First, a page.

Resisting or fighting the symptoms of a panic attack is likely to make the symptoms worse. It is important to avoid tensing up in reaction to a panic attack or trying to suppress the symptoms. Although it is important to take effective action to manage a panic attack, it is also important to avoid fighting or resisting symptoms.
Symptoms of panic attacks may include some combination of the following:
- Numbness or tingling
- Feeling hot
- Wobbliness in legs
- Unable to relax
- Fear of worst happening
- Dizzy or lightheaded
- Heart pounding/racing
- Terrified or afraid
- Feeling of choking
- Hands trembling
- Shaky / unsteady
- Fear of losing control
- Difficulty in breathing
- Fear of dying
- Faint / lightheaded
- Face flushed
- Hot/cold sweats
Below are four strategies to help you cope with a panic attack.
Face the symptoms – don’t run from them.
Blocking symptoms of a panic attack or ignoring early warning signs will make the symptoms worse. It is important to face the symptoms head on by saying to yourself:
- “This is NOT an emergency. It is okay to think slowly about what I need to do.”
- “I can tolerate these symptoms and sensations.”
- “I can get through this moment.”
- “I can allow my body to go through this reaction.”
It is critical to develop the courage to face panic attacks head on. Write out a list of positive, coping statements and keep this list on your phone. Read the list whenever you experience early warning signs of panic.
Accept what your body is doing- don’t fight it.
When you fight panic symptoms, you make yourself more anxious. It is critical to develop an attitude of “letting go” and allowing your body to have its reactions. Your heart might race, you might feel faint, dizzy, out of control, and sweat. The key is to be able to watch or observe your body’s physical distress. Sometimes I suggest that clients think of their body as a person. You might allow this “person” to express whatever it needs to express to you. Be compassionate toward your body’s distress. Do not hate it or react to it. Accept it fully. Check out my blog posts, “The Practice of Radical Acceptance,” and “9 Ways to Accept Reality,” to learn more.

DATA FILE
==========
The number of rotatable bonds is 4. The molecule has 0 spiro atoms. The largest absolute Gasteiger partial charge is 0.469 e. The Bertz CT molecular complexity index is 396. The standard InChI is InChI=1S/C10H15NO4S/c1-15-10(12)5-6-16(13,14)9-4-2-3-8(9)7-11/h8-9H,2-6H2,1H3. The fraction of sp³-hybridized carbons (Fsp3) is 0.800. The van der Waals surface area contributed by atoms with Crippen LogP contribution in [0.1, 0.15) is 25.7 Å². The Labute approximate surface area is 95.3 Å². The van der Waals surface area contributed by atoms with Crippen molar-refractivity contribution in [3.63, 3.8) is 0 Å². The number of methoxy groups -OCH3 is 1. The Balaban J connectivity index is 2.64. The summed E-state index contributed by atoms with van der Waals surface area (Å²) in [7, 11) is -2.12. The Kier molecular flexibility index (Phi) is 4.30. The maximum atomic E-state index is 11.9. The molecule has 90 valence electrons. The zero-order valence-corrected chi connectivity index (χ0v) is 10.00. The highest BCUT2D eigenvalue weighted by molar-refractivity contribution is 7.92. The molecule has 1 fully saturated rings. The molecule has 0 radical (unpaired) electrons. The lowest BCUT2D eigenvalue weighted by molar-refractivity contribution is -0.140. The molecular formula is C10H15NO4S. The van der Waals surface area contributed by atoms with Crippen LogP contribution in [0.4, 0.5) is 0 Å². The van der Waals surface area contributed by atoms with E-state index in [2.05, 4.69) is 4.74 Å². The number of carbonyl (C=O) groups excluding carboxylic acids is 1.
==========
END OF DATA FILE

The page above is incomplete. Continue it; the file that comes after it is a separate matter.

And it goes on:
Float with the wave of panic rather than force your way through it.
In the 1990 book, “Hope and Help for your Nerves,” Dr. Claire Weeks explains that panic attacks consist of two distinct fears: first fear and second fear. First fear consists of the physical reactions that underly a panic attack, and second fear is being afraid of these reactions. When you say to yourself, “I cannot handle this,” “I am afraid of having a panic attack,” “What if other people see what is happening to me,” you induce “second fear.” Second fear makes the physical symptoms worse and makes it difficult to overcome the panic attack. Even though you cannot do much to eliminate “first fear,” you can work to manage “second fear” by learning to float with the rising and falling of your body’s state of arousal.
In order to float with the symptoms, I encourage my clients to practice the following when they experience a panic attack:
- Sit down or lie down immediately when symptoms begin.
- Take calming breathes. Breathe in for the count of 8, hold for the count of 4, and breathe out for the count of 8.
- Take breaks between your breathing exercise to drink water! Drink as much water as possible. Water helps you naturally regulate your breathing and calms the body.
- As your bodily reactions calm down, say to yourself, “My body is amazing. It is communicating its needs to me. It is telling me something in my life is out of balance.” “I must listen to it.”
In addition, learning to sufferwell through a panic attack will make a world of difference in how you float with the wave. Check out my blog post, “SufferWell” to learn how to tolerate distress more effectively.
Allow time to pass.
Dr. Edmund Bourne author of the, “Anxiety and Phobia Workbook,” says that panic attacks are caused a by a sudden surge of adrenalin. If you can allow, and float with the bodily sensations and reactions much of the adrenalin will be metabolized and reabsorbed in three to five minutes. As soon as the body calms down, you will start to feel better. Remember that panic attacks are time limited. In most cases, panic symptoms will peak and begin to subside within a few minutes. It will pass more quickly if you do not offer any resistance to it and practice radically accepting the symptoms. I know that it is very upsetting to have a panic attack! However, learning to float with the wave will help you cope more effectively.
If you are struggling with panic attacks and need support, I am hear for you! You are not alone. Watch my short video to learn how I can help you overcome panic attacks.
About the Author
Dr. Christine E. Dickson is a nationally recognized psychologist specializing in mindfulness-based cognitive behavioral therapy. Her work has been featured in magazines, newspapers, and journals, and she’s been interviewed 14 times on local television.
Dr. Dickson has over 20 years experience as a clinical psychologist and works with clients virtually and in-person at her office in Pleasanton, California. If you would like to set up an appointment or contact her, please visit her website.